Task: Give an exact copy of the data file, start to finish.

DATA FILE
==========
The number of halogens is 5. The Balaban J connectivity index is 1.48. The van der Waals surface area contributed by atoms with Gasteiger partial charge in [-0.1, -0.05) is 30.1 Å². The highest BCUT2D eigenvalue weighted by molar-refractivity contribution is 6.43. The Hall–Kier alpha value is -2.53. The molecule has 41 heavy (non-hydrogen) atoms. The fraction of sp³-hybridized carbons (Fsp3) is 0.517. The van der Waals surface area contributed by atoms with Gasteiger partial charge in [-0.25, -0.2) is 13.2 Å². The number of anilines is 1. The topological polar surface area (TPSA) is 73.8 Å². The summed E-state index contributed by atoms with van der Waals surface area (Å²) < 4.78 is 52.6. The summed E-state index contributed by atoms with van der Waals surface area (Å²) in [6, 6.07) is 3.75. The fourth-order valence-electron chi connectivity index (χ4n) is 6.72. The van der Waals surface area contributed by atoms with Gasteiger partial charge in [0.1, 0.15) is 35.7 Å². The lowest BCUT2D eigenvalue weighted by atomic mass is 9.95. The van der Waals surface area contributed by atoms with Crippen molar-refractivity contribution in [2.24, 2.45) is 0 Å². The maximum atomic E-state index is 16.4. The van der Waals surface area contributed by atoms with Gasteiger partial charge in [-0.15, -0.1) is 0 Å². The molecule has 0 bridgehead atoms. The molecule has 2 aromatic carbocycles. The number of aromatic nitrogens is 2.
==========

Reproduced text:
The number of halogens is 5. The Balaban J connectivity index is 1.48. The van der Waals surface area contributed by atoms with Gasteiger partial charge in [-0.1, -0.05) is 30.1 Å². The highest BCUT2D eigenvalue weighted by molar-refractivity contribution is 6.43. The Hall–Kier alpha value is -2.53. The molecule has 41 heavy (non-hydrogen) atoms. The fraction of sp³-hybridized carbons (Fsp3) is 0.517. The van der Waals surface area contributed by atoms with Gasteiger partial charge in [-0.25, -0.2) is 13.2 Å². The number of anilines is 1. The topological polar surface area (TPSA) is 73.8 Å². The summed E-state index contributed by atoms with van der Waals surface area (Å²) < 4.78 is 52.6. The summed E-state index contributed by atoms with van der Waals surface area (Å²) in [6, 6.07) is 3.75. The fourth-order valence-electron chi connectivity index (χ4n) is 6.72. The van der Waals surface area contributed by atoms with Gasteiger partial charge in [0.1, 0.15) is 35.7 Å². The lowest BCUT2D eigenvalue weighted by atomic mass is 9.95. The van der Waals surface area contributed by atoms with Crippen molar-refractivity contribution in [2.24, 2.45) is 0 Å². The maximum atomic E-state index is 16.4. The van der Waals surface area contributed by atoms with Gasteiger partial charge in [-0.15, -0.1) is 0 Å². The molecule has 0 bridgehead atoms. The molecule has 2 aromatic carbocycles. The number of aromatic nitrogens is 2.